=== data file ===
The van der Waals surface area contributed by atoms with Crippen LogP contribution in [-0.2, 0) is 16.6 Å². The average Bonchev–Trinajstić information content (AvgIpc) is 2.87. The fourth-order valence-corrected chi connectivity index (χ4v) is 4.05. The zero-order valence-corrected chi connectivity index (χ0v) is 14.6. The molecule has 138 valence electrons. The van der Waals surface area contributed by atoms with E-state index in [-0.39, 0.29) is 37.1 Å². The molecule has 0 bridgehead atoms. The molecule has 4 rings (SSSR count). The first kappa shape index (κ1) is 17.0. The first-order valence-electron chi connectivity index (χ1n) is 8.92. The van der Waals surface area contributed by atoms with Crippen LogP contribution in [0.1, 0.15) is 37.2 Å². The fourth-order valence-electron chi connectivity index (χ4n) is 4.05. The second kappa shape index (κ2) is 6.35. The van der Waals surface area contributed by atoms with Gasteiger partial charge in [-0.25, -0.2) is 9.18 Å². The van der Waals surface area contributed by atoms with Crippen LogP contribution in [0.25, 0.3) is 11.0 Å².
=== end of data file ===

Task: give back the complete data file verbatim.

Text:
The van der Waals surface area contributed by atoms with Crippen LogP contribution in [-0.2, 0) is 16.6 Å². The average Bonchev–Trinajstić information content (AvgIpc) is 2.87. The fourth-order valence-corrected chi connectivity index (χ4v) is 4.05. The zero-order valence-corrected chi connectivity index (χ0v) is 14.6. The molecule has 138 valence electrons. The van der Waals surface area contributed by atoms with E-state index in [-0.39, 0.29) is 37.1 Å². The molecule has 0 bridgehead atoms. The molecule has 4 rings (SSSR count). The first kappa shape index (κ1) is 17.0. The first-order valence-electron chi connectivity index (χ1n) is 8.92. The van der Waals surface area contributed by atoms with Crippen LogP contribution in [0.1, 0.15) is 37.2 Å². The fourth-order valence-electron chi connectivity index (χ4n) is 4.05. The second kappa shape index (κ2) is 6.35. The van der Waals surface area contributed by atoms with Gasteiger partial charge in [-0.25, -0.2) is 9.18 Å². The van der Waals surface area contributed by atoms with Crippen LogP contribution in [0.25, 0.3) is 11.0 Å².